I’m not sure if you’ve spent any time recently playing Mirror’s Edge, a recent release by Electronic Arts.  Spoiler alert: the game might make you sick, and not for the reasons you’re thinking.  Mirror’s Edge is not about violence or gore (although a recent study of video games states that those game characteristics are actually drawbacks for gamers), it’s about “hacking your proprioception” (tip of the hat to Clive Thompson for the quote).  Read Clive’s review of the game, it’s absolutely fascinating – but why does it matter if you’re in children’s ministry?

I think many people in children’s ministry have given video games and anything on a digital screen a bad rap.  Generally, things that are experienced on a screen are seen as entertainment only.  Other authors (Marc Prensky, Steven Johnson) have worked tirelessly to show how video games in particular challenge the mind.  What is so interesting about Mirror’s Edge is that it is not just about insanely awesome graphics, the game itself makes the player feel like they are in the game.  It’s tapped into a realism (which Thompson describes) that is unmatched in other games on the market.  Video games are not just about mindless entertainment anymore.  Game developers are focusing on ways to engage the mind of the gamer like never before.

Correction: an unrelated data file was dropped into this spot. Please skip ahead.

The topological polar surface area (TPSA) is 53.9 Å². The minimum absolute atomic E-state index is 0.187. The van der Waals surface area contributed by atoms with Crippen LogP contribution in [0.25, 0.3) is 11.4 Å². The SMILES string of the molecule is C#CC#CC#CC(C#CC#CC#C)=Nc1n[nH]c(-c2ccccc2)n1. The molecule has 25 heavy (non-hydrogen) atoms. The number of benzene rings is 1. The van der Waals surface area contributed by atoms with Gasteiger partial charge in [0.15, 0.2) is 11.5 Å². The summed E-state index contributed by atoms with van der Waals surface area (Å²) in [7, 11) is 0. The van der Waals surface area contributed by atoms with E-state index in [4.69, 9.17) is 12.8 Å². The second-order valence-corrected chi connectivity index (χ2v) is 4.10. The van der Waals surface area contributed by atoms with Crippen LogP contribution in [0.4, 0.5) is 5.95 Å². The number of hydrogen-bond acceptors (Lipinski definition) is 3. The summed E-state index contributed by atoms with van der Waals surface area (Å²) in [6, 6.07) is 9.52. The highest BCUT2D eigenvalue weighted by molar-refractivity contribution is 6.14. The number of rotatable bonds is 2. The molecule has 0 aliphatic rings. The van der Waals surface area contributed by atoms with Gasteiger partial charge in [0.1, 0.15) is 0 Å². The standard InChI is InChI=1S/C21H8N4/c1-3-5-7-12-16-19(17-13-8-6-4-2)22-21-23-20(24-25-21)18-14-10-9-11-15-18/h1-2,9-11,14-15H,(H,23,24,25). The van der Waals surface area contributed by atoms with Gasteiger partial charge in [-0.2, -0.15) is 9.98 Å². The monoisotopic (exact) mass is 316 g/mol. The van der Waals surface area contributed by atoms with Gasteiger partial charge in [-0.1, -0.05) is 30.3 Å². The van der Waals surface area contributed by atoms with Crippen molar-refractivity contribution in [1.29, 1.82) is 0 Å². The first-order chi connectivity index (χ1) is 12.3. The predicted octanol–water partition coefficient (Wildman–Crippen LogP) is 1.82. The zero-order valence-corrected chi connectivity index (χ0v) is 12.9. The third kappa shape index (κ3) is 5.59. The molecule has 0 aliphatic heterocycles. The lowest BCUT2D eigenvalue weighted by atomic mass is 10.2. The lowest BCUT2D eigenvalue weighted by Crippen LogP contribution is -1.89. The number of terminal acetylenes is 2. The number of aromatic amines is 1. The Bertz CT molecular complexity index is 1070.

I think here is where the challenge lies for those in children’s and family ministry.  What would our ministries be like if they were modeled after a video game?  Non-linear musical and graphic landscapes that shift and arrive at the unexpected, challenging the mind and heart at every turn.  I think often our ministries are like reading a book (though I have nothing against reading, I read 50 books last year and I’ve already started reading my 5th book in 2009).  It’s linear.  There’s no music, no motion.  Games like Mirror’s Edge capture the mind and we can learn much from it’s approach.